WD’s WD10EADS remains the lowest-power 3.5” desktop hard drive. The new 2 TB drive requires 5.2 W and, hence, even more power than the 7,200 RPM Seagate Barracuda 7200.12 does due to its higher platter count of four versus two or one for the Seagate drives. It’s interesting to see that a single-platter Barracuda 7200.12 at 7,200 RPM consumes about the same amount of power at idle that the 5,400 RPM two-platter Samsung Spinpoint F2 EcoGreen does.
The power consumption increases at maximum sequential throughput. The low-power drives with few platters are the most efficient. Seagate’s Barracuda 7200.12 at 1 TB requires the most power, but is still not inefficient given its relatively high performance. Other drives require up to 10 W to do the same job.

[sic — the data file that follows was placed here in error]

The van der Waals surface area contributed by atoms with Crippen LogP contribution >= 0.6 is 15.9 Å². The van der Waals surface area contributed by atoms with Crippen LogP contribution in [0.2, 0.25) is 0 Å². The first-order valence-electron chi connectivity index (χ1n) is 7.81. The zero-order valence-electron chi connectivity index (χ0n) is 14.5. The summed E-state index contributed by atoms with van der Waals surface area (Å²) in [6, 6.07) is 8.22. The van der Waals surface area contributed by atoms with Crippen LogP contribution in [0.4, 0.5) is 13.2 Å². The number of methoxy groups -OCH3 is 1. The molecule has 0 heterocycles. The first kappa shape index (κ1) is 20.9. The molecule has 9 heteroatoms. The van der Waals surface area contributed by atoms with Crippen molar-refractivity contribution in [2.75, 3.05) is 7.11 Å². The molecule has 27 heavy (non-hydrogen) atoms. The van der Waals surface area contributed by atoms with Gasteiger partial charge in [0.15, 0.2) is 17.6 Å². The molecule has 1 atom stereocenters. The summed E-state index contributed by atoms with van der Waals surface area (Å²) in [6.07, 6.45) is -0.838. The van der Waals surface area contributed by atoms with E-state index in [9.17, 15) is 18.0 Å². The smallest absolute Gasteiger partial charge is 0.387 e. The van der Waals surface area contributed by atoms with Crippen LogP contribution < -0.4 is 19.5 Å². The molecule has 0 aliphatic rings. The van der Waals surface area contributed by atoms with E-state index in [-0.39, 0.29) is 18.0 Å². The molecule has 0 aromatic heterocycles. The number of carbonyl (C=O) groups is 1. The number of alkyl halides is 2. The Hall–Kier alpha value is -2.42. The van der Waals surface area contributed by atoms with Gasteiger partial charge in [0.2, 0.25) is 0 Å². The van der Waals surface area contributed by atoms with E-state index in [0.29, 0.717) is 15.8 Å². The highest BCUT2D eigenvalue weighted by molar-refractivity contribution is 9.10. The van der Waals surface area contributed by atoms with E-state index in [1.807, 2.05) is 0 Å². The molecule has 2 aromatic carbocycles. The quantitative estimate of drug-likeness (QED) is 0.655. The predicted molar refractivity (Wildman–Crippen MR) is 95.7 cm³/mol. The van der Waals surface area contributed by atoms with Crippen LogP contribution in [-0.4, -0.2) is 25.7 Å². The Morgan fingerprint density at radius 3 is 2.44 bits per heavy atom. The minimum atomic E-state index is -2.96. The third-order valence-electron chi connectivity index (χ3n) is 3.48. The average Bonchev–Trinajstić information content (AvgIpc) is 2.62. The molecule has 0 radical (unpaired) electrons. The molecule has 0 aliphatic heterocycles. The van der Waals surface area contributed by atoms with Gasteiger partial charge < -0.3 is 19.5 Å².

Full HD Video playback also means sequential throughput, but with a limited data stream.
Workstation-type I/O creates a very different load, which primarily shows that a larger number of platters and heads translate into higher power consumption. However, the single-platter drives actually do not offer significantly lower power results in idle mode.